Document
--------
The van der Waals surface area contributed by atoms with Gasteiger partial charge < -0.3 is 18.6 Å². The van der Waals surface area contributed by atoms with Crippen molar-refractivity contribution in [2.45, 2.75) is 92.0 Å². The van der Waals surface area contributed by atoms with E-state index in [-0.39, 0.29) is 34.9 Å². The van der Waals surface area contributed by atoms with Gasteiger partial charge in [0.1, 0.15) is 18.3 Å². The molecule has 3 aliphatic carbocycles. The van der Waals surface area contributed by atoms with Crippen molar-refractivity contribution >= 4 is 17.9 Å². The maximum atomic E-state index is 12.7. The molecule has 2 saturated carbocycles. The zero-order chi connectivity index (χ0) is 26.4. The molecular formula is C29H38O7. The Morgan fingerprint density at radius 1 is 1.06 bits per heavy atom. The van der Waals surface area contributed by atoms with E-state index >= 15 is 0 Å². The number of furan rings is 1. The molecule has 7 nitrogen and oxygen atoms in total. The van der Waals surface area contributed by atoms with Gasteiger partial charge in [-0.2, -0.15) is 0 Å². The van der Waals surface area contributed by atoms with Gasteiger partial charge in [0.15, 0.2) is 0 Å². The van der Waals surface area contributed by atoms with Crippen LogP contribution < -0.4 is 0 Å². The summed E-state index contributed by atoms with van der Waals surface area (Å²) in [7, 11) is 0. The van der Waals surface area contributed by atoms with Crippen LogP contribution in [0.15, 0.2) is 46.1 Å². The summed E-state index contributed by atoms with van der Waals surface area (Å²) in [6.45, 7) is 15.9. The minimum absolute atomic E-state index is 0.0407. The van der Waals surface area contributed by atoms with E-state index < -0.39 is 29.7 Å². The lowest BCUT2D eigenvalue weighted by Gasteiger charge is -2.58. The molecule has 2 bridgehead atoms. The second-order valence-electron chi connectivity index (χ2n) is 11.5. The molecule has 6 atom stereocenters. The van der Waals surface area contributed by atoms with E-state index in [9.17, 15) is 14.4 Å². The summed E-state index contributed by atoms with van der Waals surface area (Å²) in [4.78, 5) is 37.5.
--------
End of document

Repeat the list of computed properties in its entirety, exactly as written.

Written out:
The van der Waals surface area contributed by atoms with Gasteiger partial charge < -0.3 is 18.6 Å². The van der Waals surface area contributed by atoms with Crippen molar-refractivity contribution in [2.45, 2.75) is 92.0 Å². The van der Waals surface area contributed by atoms with E-state index in [-0.39, 0.29) is 34.9 Å². The van der Waals surface area contributed by atoms with Gasteiger partial charge in [0.1, 0.15) is 18.3 Å². The molecule has 3 aliphatic carbocycles. The van der Waals surface area contributed by atoms with Crippen molar-refractivity contribution >= 4 is 17.9 Å². The maximum atomic E-state index is 12.7. The molecule has 2 saturated carbocycles. The zero-order chi connectivity index (χ0) is 26.4. The molecular formula is C29H38O7. The Morgan fingerprint density at radius 1 is 1.06 bits per heavy atom. The van der Waals surface area contributed by atoms with E-state index >= 15 is 0 Å². The number of furan rings is 1. The molecule has 7 nitrogen and oxygen atoms in total. The van der Waals surface area contributed by atoms with Gasteiger partial charge in [-0.2, -0.15) is 0 Å². The van der Waals surface area contributed by atoms with Gasteiger partial charge in [0.15, 0.2) is 0 Å². The van der Waals surface area contributed by atoms with Crippen LogP contribution < -0.4 is 0 Å². The summed E-state index contributed by atoms with van der Waals surface area (Å²) in [7, 11) is 0. The van der Waals surface area contributed by atoms with Crippen LogP contribution in [0.15, 0.2) is 46.1 Å². The summed E-state index contributed by atoms with van der Waals surface area (Å²) in [6.45, 7) is 15.9. The minimum absolute atomic E-state index is 0.0407. The van der Waals surface area contributed by atoms with E-state index < -0.39 is 29.7 Å². The lowest BCUT2D eigenvalue weighted by Gasteiger charge is -2.58. The molecule has 2 bridgehead atoms. The second-order valence-electron chi connectivity index (χ2n) is 11.5. The molecule has 6 atom stereocenters. The van der Waals surface area contributed by atoms with E-state index in [9.17, 15) is 14.4 Å². The summed E-state index contributed by atoms with van der Waals surface area (Å²) in [4.78, 5) is 37.5.